Why didn’t they name this a “partnerCHIP”? Talk about a missed opportunity.

Do I imagine, in my blind optimistic ignorance, Anthony Davis in a lab coat tasting chips and giving feedback like, “No, not enough lime. Season it more!”? Of course, I do. Doesn’t that sound amazing? Let’s assume that’s how these were made and pray that Ruffles will eventually release that B-roll footage as a media play.

How are they?

I have definitely taken down an entire bag of Tostitos Hint of Lime Tortilla Chips in my youth (also by Frito Lay), so I was hopeful the citrus flavor would hold up in this version.

Ruffles Lime  Jalapeno Potato Chips 2

The chips appear evenly seasoned with “Lime and Jalapeno seasoning” that includes visible green flecks, which I’m assuming are dehydrated jalapenos and spices. I was also impressed with how remarkably accurate the front of pack picture was. I had several chips inside my bag that looked identical in seasoning coverage.

The upfront flavor is exactly what lime-chip lovers would expect, bright, fresh, clean citrus flavor that makes your mouth water but also leaves you wanting another chip indefinitely forever. Mmmm…delicious addiction.

Ruffles Lime  Jalapeno Potato Chips 3

The jalapeno flavor tastes like peppers, not just heat, which is something not all “hot” chips get right. The lime flavor passes to the pepper flavor for the assist and leaves you with a lingering natural heat. Perfect.

Is there anything else you need to know?

This release came with three exclusive bag designs, and a sneaker called the Ruffles Ridge Tops. Ruffles has teased in several press releases that we can expect to see more from the A.D./Ruffles Chip Deal, and I have to say, they’re off to a solid start.


These chips are a slam dunk. Yes, I heard your eyes roll just now. But, unless you hate lime-flavored things, these are worth a try. They’re nicely balanced and aren’t artificial tasting at all. Anthony Davis signed his name to a good one here.

Purchased Price: 2/$5 special
Size: 8.5 oz. bag

Purchased at:
Rating: 9 out of 10
Nutrition Facts: (14 chips/28g) 150 Calories, 9 grams of fat, 1.5 grams of saturated fat, 0 milligrams of cholesterol, 200 milligrams of sodium, 15 grams of carbohydrates, 1 gram of fiber, 1 gram of sugar, and 2 grams of protein.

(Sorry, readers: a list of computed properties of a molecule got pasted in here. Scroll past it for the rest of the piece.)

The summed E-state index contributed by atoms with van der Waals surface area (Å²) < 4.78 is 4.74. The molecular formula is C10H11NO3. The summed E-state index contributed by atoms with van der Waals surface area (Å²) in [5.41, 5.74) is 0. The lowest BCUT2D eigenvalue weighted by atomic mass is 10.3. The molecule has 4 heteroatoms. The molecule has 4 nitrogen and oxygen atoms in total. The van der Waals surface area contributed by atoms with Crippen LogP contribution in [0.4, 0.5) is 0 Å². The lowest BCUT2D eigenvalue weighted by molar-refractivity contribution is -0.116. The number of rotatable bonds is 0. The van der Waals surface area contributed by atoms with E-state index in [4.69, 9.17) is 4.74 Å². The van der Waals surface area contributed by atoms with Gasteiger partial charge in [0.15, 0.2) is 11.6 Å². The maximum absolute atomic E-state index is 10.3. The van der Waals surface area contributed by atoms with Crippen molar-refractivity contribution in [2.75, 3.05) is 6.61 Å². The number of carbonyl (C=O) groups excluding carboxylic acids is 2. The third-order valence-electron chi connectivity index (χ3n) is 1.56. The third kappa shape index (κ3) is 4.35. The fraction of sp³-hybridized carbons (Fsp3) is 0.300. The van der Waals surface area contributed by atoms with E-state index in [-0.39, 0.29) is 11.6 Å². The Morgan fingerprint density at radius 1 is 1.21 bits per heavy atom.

REVIEW: Zapp’s Evil Eye Potato Chips

Zapp s Evil Eye Potato Chips

What are Zapp’s Evil Eye Potato Chips?

The Louisiana-based company invoked New Orleans voodoo practitioner Marie Laveau to inspire the newest flavor of its famous kettle style potato chips: a subtly hot, Cajun-spiced flavor.

How are they?

I was excited to try Zapp’s Evil Eye Potato Chips for a couple of reasons:

First, the brand’s parent company, Utz of Hanover, is based in my home state of Pennsylvania, and we Pennsylvanians take our potato chips very seriously. (I have vivid memories of a first-grade field trip to Troyer Farms, where our class observed potato chip production under the watchful eye of the brand’s charming farmer mascot.)

Second, I can’t resist the novelty of snacks inspired by spooky lore.

Zapp s Evil Eye Potato Chips Uneven

Zapp’s Evil Eye chips are heavily–although unevenly–powdered with red seasoning. The aggressive color, similar to a “Flamin’ Hot” anything, is misleading, though, as the first taste yielded a sweet, tangy tomato flavor that brought to mind one word: ketchup. As I ate, the flavor grew rounder, with notes of vinegar, onion and garlic, and a paprika-dominant Cajun spice mixture. Hints of cayenne and black pepper contribute some heat, which slowly builds and ranges from subtle to mild, but noticeable.

As the spice level fluctuates, the tomato flavor is squarely in the foreground until everything fades in the aftertaste to a vague onion flavor. After the initial ketchup taste becomes more complex, the flavor profile is like what would happen if you combined a barbeque chip with a Salsa Ranchera Tostito.

Meanwhile, the texture is everything you would want from a kettle style chip: thick, hearty, and crunchy without an oily feeling or aftertaste. Zapp’s products are cooked in 100% pure peanut oil, which apparently contributes to the characteristic crunch.

Zapp s Evil Eye Potato Chips Closeup

I needed to taste at least five chips before I decided that, yes, I like Zapp’s Evil Eye Potato Chips. I needed several more bites to figure out why, ultimately deciding that I owe my enjoyment to the fact that these chips taste different from any other salty snack I’ve eaten. The tomato-forward flavor will not be everyone’s cup of tea, but it definitely makes for an interesting, easy-to-eat bite.

Is there anything else you need to know?

Although its website offers smaller-sized packages, I could only find a 9-ounce “party size” bag in-store. Zapp’s must anticipate that its customers will enjoy Evil Eye chips at Super Bowl or Mardi Gras parties. But if you are like me and do not celebrate either, beware not of the evil eye, but the danger of reaching into the depths of the enormous bag and gradually coating your sleeves with red dust.


Zapp’s Evil Eye Potato Chips deliver a perfect texture and unique seasoning blend that skews heavy on tomato and light on Cajun spice. I enjoyed the flavor profile immensely, but if you are looking for intense heat, the evil eye is not on your side.

Purchased Price: $3.00
Size: 9 oz. bag
Purchased at: Giant Eagle
Rating: 8 out of 10
Nutrition Facts: (per 1 oz/about 20 chips) 150 calories, 8 grams of fat, 1 gram of saturated fat, 0 grams of trans fat, 0 milligrams of cholesterol, 160 milligrams of sodium, 16 grams of carbohydrates, 1 gram of fiber, 1 gram of sugar, and 2 grams of protein